Miami Today: “Jackson to add 4 primary care centers in year”

By Ashley Hopkins

To increase the number of patients walking through Jackson Memorial Hospital’s doors, President and CEO Carlos Migoya said Tuesday he plans to open four primary care centers in the next year, upping Miami-Dade’s total from eight to 12.

At the county commission Public Safety & Healthcare Committee meeting, Mr. Migoya, said he plans to expand outpatient services by partnering with private primary care centers, including facilities in Aventura, Miami Beach and at Florida International University. He said Jackson officials have been reaching out to federal qualified health centers and hope to build partnerships in upcoming weeks.

By expanding the hospital’s reach, Mr. Migoya said, he hopes to increase the number of paying patients coming through Jackson’s doors. Mr. Migoya said Jackson officials are working to pull in area physicians to staff the centers to increase patient referrals to the cash-strapped public hospital.

“Hopefully that will help us integrate additional inpatients as needed,” he said. “It could be a lead to Jackson Hospital.”

According to Jackson’s latest financial report, while admissions have remained below budget, they “appear to have stabilized in recent months.”

About 5,224 patients walked through Jackson’s doors in March, slightly below the hospital’s budgeted 5,722. This is up from February, when 4,896 people used Jackson, and down from March 2011, when 5,423 did so.

Mr. Migoya attributes the bump to a decrease in length of stay. According to his report, the average patient spent 6.24 days in Jackson throughout March, slightly below the budgeted 6.39.

Because 60% of the hospital’s patients are funded on a per-day basis, reducing the time patients spend at Jackson reduces immediate revenues. Hospital finances, Mr. Migoya said, have begun to stabilize as Jackson accounts for the shift.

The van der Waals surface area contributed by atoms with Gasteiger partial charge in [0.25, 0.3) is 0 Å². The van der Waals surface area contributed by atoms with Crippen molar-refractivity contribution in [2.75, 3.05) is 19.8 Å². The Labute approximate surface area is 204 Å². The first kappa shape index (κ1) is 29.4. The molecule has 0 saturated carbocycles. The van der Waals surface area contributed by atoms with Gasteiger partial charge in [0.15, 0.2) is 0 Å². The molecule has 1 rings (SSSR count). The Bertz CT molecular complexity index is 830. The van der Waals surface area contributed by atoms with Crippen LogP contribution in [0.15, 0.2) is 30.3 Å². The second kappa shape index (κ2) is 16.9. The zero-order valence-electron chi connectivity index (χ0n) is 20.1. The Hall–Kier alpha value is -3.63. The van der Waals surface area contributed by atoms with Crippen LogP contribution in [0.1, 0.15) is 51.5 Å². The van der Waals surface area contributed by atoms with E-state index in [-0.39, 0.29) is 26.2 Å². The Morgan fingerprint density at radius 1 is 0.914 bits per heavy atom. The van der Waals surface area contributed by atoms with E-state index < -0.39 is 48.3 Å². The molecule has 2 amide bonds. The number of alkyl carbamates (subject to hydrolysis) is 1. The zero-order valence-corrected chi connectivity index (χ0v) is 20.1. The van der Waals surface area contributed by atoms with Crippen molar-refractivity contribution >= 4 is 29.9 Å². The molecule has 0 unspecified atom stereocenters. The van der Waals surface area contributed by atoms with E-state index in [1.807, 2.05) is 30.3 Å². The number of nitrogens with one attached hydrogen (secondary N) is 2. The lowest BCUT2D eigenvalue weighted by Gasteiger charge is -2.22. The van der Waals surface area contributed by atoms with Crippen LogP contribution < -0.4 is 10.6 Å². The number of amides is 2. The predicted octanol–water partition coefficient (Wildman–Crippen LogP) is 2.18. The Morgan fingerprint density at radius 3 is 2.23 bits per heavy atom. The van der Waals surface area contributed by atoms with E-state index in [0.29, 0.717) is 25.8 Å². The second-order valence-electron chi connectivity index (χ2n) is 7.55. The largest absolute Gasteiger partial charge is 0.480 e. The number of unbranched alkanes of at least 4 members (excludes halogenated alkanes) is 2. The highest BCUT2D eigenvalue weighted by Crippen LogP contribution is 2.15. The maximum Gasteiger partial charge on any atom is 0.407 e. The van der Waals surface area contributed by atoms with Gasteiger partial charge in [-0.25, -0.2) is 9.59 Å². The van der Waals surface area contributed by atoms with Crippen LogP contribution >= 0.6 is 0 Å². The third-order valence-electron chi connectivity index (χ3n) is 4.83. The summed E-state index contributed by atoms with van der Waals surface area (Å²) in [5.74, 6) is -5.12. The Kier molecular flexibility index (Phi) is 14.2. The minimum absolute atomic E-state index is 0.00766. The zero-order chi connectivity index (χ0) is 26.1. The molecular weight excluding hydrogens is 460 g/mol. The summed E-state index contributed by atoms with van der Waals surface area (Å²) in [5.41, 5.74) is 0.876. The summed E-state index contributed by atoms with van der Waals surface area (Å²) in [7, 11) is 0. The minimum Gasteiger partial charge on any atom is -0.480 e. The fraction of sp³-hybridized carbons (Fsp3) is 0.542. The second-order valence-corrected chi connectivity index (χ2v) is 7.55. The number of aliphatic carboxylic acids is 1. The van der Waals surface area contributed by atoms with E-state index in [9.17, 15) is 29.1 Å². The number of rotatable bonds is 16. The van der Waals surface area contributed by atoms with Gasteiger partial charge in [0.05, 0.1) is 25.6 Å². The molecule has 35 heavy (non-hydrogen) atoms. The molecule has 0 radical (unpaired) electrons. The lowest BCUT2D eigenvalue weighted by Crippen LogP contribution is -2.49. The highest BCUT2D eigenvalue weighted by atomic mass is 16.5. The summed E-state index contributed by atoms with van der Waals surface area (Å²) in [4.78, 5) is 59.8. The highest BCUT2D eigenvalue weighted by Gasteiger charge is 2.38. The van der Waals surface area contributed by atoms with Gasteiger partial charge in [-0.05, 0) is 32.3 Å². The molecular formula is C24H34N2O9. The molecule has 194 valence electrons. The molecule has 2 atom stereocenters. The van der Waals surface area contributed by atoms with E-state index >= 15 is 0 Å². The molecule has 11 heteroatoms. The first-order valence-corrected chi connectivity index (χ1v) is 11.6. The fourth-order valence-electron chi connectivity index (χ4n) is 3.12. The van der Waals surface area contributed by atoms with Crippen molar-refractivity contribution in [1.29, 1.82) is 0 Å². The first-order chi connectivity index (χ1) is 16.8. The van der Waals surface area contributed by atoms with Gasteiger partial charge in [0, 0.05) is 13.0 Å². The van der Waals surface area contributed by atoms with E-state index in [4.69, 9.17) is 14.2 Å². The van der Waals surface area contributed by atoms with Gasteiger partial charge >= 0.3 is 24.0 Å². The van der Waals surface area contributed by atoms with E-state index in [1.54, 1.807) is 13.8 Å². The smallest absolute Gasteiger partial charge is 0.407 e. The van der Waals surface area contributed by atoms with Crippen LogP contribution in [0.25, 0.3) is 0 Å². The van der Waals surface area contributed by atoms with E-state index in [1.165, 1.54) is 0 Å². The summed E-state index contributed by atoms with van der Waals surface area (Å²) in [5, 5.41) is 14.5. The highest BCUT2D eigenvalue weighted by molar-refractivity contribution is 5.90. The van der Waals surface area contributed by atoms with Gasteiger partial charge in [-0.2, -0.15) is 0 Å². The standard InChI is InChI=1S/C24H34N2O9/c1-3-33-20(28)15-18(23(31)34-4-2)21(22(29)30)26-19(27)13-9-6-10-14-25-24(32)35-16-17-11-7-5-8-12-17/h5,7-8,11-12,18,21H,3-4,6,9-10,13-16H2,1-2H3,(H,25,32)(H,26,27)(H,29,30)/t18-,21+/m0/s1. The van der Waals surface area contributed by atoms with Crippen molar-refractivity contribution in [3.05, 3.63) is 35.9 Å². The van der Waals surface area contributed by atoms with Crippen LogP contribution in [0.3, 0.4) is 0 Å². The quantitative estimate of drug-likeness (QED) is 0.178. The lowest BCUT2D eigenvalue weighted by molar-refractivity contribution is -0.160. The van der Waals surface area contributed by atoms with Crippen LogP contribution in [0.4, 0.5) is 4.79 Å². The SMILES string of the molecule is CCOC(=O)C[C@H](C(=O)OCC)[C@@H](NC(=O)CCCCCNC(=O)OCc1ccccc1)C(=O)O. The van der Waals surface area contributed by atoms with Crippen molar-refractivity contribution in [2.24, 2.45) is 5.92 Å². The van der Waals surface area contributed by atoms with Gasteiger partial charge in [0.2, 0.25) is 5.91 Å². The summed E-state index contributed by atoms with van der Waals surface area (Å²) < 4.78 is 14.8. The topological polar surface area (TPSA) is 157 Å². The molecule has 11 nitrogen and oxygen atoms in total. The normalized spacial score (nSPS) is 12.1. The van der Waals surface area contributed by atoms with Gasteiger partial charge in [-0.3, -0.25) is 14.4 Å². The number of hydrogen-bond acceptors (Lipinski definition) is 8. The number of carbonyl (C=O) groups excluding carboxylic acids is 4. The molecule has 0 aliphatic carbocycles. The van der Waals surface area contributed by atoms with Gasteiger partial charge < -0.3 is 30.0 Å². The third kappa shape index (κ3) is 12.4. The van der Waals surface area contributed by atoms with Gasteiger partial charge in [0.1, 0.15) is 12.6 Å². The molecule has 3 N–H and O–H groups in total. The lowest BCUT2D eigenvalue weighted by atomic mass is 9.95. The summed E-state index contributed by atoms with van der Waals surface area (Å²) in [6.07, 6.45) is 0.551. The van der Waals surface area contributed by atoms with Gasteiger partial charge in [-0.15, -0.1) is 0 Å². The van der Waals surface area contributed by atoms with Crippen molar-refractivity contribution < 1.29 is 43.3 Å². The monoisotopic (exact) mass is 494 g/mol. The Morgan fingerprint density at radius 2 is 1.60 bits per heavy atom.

According to Jackson’s monthly financial report, in March the hospital received excess revenue of $6.2 million. Between December and March the hospital lost $21 million, down from the $64 million lost during the same timeframe last year.

The $6.2 million excess included a one-time $4 million reimbursement from Miami-Dade for projects funded through the Building Better Communities General Obligation Bond. Sales tax revenues brought in an additional $3 million, allowing the hospital to end the month with 12.7 days of cash on hand — up from the expected 10.

In order to replenish working capital, improve payments to vendors and make operations and facility upgrades necessary for sustained growth, last month Carlos Lapciuc, chair of the hospital’s Financial Recovery Board, reported that the hospital would have to pull in $50 million to $150 million a year to reinvest in facilities that would make Jackson more attractive to the paying patient and close the facility’s $400 million budget gap. This amounts to $4.1 million to $12.5 million each month.

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